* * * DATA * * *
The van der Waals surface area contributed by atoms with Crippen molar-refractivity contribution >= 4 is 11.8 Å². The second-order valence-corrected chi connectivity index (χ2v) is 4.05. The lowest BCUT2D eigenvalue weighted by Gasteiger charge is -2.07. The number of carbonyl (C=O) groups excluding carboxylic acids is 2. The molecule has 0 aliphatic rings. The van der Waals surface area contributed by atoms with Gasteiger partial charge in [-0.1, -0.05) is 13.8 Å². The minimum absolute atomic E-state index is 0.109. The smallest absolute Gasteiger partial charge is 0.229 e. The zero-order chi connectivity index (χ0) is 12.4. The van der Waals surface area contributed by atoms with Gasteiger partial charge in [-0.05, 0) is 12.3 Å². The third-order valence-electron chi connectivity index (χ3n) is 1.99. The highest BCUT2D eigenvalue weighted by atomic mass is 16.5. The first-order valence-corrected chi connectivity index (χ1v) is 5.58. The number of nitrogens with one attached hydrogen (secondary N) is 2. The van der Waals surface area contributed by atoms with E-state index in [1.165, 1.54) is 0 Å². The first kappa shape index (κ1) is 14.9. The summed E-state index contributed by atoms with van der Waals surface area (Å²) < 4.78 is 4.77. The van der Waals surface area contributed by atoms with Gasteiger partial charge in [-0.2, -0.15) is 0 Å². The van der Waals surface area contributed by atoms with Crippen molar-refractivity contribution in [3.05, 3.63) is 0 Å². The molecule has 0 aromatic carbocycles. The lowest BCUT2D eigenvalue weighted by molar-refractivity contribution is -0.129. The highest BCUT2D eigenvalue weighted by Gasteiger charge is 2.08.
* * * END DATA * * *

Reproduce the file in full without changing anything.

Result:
The van der Waals surface area contributed by atoms with Crippen molar-refractivity contribution >= 4 is 11.8 Å². The second-order valence-corrected chi connectivity index (χ2v) is 4.05. The lowest BCUT2D eigenvalue weighted by Gasteiger charge is -2.07. The number of carbonyl (C=O) groups excluding carboxylic acids is 2. The molecule has 0 aliphatic rings. The van der Waals surface area contributed by atoms with Gasteiger partial charge in [-0.1, -0.05) is 13.8 Å². The minimum absolute atomic E-state index is 0.109. The smallest absolute Gasteiger partial charge is 0.229 e. The zero-order chi connectivity index (χ0) is 12.4. The van der Waals surface area contributed by atoms with Gasteiger partial charge in [-0.05, 0) is 12.3 Å². The third-order valence-electron chi connectivity index (χ3n) is 1.99. The highest BCUT2D eigenvalue weighted by atomic mass is 16.5. The first-order valence-corrected chi connectivity index (χ1v) is 5.58. The number of nitrogens with one attached hydrogen (secondary N) is 2. The van der Waals surface area contributed by atoms with E-state index in [1.165, 1.54) is 0 Å². The first kappa shape index (κ1) is 14.9. The summed E-state index contributed by atoms with van der Waals surface area (Å²) < 4.78 is 4.77. The van der Waals surface area contributed by atoms with Gasteiger partial charge in [-0.2, -0.15) is 0 Å². The van der Waals surface area contributed by atoms with Crippen molar-refractivity contribution in [3.05, 3.63) is 0 Å². The molecule has 0 aromatic carbocycles. The lowest BCUT2D eigenvalue weighted by molar-refractivity contribution is -0.129. The highest BCUT2D eigenvalue weighted by Gasteiger charge is 2.08.